For the first time in more than half a century, a joint Cuban/American science team has worked
together to quantify the impacts of chemical weathering and sustainable agriculture on river
water quality in Cuba—the largest and most populous Caribbean island. Such data are critical as
the world strives to meet sustainable development goals and for understanding rates of landscape
change in the tropics, an understudied region. To characterize the landscape, we collected and
analyzed water samples from 25 rivers in central Cuba where upstream land use varies from
forested to agricultural.
Cuban river waters bear the fingerprint of the diverse rock types underlying the island, and many
carry exceptionally high dissolved loads. Chemical denudation rates are mostly among the top 25%
globally and are similar to those measured in other Caribbean islands. High rates of solute
export and the distinct composition of the waters in specific basins suggest flow paths that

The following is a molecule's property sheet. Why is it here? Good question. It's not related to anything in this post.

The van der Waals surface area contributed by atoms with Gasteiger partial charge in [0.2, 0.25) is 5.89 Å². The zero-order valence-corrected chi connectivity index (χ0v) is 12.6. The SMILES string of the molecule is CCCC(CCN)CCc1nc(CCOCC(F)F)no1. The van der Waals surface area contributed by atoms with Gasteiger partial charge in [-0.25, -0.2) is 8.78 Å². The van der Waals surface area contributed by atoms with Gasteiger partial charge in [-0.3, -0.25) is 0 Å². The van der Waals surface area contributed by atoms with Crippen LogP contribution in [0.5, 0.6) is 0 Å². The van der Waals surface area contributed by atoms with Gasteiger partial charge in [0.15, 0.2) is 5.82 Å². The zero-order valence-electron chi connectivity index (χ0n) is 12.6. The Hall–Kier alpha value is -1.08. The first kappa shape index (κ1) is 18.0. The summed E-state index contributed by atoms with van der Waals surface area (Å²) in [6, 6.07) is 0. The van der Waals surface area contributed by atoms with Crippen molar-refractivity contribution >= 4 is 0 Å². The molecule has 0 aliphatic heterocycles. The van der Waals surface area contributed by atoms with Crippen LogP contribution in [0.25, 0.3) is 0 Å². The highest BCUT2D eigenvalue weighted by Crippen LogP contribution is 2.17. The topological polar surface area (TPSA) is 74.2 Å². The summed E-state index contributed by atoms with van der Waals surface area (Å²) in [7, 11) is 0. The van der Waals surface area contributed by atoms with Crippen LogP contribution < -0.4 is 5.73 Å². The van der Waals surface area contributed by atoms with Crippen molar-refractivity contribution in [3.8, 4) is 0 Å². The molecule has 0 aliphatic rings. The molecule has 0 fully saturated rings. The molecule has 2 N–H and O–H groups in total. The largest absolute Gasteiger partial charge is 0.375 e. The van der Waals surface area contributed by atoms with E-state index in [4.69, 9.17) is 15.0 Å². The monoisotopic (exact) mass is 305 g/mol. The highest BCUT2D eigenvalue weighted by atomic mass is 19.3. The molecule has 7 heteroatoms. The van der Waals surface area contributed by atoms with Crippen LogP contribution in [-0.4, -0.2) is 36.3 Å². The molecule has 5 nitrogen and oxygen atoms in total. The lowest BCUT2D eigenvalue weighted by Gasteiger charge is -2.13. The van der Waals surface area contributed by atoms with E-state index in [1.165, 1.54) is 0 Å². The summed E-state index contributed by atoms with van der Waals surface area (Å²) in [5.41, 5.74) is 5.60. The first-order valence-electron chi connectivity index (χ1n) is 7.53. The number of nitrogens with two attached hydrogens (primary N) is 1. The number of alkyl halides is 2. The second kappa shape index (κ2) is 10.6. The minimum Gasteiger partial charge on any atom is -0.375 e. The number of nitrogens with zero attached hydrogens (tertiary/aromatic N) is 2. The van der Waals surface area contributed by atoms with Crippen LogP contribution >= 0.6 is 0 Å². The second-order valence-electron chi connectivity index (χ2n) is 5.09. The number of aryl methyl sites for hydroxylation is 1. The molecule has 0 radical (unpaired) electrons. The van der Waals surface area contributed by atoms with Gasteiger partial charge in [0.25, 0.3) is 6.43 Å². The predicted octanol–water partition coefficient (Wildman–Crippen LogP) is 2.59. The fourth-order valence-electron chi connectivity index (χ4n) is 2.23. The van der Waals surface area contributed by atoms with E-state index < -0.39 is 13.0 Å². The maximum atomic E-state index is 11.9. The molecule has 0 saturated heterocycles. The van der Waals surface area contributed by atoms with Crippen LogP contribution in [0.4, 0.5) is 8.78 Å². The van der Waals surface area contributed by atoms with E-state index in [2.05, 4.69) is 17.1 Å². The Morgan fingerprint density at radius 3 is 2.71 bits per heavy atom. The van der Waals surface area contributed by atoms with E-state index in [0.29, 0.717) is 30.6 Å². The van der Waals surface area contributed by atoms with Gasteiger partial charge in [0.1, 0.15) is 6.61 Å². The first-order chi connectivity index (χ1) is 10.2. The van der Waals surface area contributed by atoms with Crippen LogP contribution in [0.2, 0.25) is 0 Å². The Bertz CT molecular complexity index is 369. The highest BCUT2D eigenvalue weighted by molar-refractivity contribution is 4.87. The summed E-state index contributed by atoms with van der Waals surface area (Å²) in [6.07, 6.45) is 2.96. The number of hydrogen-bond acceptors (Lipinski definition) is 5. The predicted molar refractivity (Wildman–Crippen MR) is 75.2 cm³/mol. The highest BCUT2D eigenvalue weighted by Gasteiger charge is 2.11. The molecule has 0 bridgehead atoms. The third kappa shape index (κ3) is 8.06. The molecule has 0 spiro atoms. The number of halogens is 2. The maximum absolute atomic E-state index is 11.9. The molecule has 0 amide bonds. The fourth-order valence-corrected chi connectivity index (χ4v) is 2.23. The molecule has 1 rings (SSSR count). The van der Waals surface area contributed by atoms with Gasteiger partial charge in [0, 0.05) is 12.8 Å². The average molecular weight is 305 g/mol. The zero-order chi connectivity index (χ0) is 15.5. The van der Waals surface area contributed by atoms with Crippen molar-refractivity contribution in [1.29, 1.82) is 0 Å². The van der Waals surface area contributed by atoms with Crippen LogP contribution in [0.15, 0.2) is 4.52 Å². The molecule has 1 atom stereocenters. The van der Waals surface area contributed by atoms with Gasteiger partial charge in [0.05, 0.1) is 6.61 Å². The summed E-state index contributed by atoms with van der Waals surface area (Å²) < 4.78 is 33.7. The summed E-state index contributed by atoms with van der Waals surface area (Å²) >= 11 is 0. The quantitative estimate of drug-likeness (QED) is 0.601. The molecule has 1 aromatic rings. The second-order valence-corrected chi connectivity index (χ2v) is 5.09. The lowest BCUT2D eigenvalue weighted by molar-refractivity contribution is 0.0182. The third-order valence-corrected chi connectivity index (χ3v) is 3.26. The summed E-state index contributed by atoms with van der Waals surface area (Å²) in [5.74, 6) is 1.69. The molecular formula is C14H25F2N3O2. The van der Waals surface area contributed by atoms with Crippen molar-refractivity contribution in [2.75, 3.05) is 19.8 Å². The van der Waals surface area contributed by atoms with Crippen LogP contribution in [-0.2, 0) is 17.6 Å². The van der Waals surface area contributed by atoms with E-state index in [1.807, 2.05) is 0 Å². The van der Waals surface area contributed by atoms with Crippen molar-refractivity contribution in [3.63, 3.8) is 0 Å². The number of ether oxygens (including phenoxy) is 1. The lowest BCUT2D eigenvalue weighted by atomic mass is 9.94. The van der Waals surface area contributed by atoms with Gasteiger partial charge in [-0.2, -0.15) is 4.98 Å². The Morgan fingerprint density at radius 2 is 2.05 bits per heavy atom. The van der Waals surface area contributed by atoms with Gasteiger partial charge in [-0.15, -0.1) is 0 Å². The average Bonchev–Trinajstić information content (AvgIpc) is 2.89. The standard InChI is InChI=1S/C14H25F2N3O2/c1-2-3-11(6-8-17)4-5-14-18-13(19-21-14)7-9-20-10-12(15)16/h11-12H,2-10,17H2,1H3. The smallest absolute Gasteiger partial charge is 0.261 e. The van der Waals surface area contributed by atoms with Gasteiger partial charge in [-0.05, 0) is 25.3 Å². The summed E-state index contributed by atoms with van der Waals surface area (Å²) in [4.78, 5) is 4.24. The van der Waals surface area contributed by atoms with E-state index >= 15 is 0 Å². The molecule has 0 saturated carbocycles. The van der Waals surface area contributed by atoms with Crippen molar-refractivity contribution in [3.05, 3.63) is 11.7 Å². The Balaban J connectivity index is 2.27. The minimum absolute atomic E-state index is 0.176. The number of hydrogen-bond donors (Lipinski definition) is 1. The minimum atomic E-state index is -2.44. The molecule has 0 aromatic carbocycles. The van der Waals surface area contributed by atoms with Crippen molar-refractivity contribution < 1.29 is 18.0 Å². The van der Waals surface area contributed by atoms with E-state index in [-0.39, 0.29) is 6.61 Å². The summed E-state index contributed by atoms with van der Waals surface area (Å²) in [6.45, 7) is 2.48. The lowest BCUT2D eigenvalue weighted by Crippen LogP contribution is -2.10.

bring river source waters into contact with fresh, weatherable rock—unusual in a warm, wet,
tropical climate where weathering should extend deep below the surface. Tectonically driven
uplift likely maintains the supply of weatherable material, leading to channel incision and,
thus, to the exposure of bedrock in many river channels.
Despite centuries of agriculture, the impact on these rivers’ biogeochemistry is limited.
Although river water in many central Cuban rivers has high levels of E. coli bacteria,
likely sourced from livestock, concentrations of dissolved nitrogen are far lower than other
areas where intensive agriculture is practiced, such as the Mississippi River Basin. This
suggests the benefits of Cuba’s shift to conservation agriculture after 1990 and provides a
model for more sustainable agriculture worldwide.
Manuscript received 17 July 2019. Revised manuscript received 17 Dec. 2019.
Manuscript accepted 20 Dec. 2019. Posted 30 Jan. 2020.
© The Geological Society of America, 2020. CC-BY-NC.